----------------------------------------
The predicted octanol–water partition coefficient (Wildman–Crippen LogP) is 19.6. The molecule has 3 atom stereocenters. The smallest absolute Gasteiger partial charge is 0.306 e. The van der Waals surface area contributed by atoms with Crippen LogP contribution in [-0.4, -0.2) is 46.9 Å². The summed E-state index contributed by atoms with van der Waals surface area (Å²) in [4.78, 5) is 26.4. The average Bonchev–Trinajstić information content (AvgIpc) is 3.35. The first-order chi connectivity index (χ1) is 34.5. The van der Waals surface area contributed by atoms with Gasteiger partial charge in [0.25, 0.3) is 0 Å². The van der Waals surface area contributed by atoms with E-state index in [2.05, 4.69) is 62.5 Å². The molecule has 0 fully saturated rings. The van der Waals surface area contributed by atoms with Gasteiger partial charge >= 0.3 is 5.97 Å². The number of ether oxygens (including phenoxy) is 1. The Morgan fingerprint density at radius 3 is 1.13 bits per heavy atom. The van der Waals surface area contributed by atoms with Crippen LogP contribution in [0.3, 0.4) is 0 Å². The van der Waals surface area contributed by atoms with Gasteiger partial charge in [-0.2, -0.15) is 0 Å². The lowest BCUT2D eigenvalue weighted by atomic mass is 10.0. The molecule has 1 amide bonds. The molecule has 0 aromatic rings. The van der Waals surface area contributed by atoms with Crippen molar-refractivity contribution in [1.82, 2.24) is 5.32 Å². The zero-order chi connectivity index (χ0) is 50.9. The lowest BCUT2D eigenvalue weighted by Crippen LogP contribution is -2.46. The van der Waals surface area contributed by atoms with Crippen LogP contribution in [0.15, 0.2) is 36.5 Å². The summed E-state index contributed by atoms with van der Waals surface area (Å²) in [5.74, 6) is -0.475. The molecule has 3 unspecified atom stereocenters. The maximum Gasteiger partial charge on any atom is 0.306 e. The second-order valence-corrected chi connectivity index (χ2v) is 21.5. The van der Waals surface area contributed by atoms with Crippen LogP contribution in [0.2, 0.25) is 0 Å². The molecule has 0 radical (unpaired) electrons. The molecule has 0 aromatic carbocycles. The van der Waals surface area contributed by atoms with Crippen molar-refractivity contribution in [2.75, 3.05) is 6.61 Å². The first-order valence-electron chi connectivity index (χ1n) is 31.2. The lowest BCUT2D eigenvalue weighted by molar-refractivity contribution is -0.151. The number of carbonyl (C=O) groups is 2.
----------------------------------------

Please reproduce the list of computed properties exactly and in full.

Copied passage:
The predicted octanol–water partition coefficient (Wildman–Crippen LogP) is 19.6. The molecule has 3 atom stereocenters. The smallest absolute Gasteiger partial charge is 0.306 e. The van der Waals surface area contributed by atoms with Crippen LogP contribution in [-0.4, -0.2) is 46.9 Å². The summed E-state index contributed by atoms with van der Waals surface area (Å²) in [4.78, 5) is 26.4. The average Bonchev–Trinajstić information content (AvgIpc) is 3.35. The first-order chi connectivity index (χ1) is 34.5. The van der Waals surface area contributed by atoms with Gasteiger partial charge in [0.25, 0.3) is 0 Å². The van der Waals surface area contributed by atoms with E-state index in [2.05, 4.69) is 62.5 Å². The molecule has 0 fully saturated rings. The van der Waals surface area contributed by atoms with Gasteiger partial charge >= 0.3 is 5.97 Å². The number of ether oxygens (including phenoxy) is 1. The Morgan fingerprint density at radius 3 is 1.13 bits per heavy atom. The van der Waals surface area contributed by atoms with Crippen LogP contribution in [0.3, 0.4) is 0 Å². The van der Waals surface area contributed by atoms with Gasteiger partial charge in [-0.2, -0.15) is 0 Å². The lowest BCUT2D eigenvalue weighted by atomic mass is 10.0. The molecule has 1 amide bonds. The molecule has 0 aromatic rings. The van der Waals surface area contributed by atoms with Crippen molar-refractivity contribution in [1.82, 2.24) is 5.32 Å². The zero-order chi connectivity index (χ0) is 50.9. The lowest BCUT2D eigenvalue weighted by Crippen LogP contribution is -2.46. The van der Waals surface area contributed by atoms with Crippen LogP contribution in [0.15, 0.2) is 36.5 Å². The summed E-state index contributed by atoms with van der Waals surface area (Å²) in [5.74, 6) is -0.475. The molecule has 3 unspecified atom stereocenters. The maximum Gasteiger partial charge on any atom is 0.306 e. The second-order valence-corrected chi connectivity index (χ2v) is 21.5. The van der Waals surface area contributed by atoms with Crippen LogP contribution in [0.2, 0.25) is 0 Å². The molecule has 0 radical (unpaired) electrons. The molecule has 0 aromatic carbocycles. The van der Waals surface area contributed by atoms with Crippen molar-refractivity contribution in [2.75, 3.05) is 6.61 Å². The first-order valence-electron chi connectivity index (χ1n) is 31.2. The lowest BCUT2D eigenvalue weighted by molar-refractivity contribution is -0.151. The number of carbonyl (C=O) groups is 2.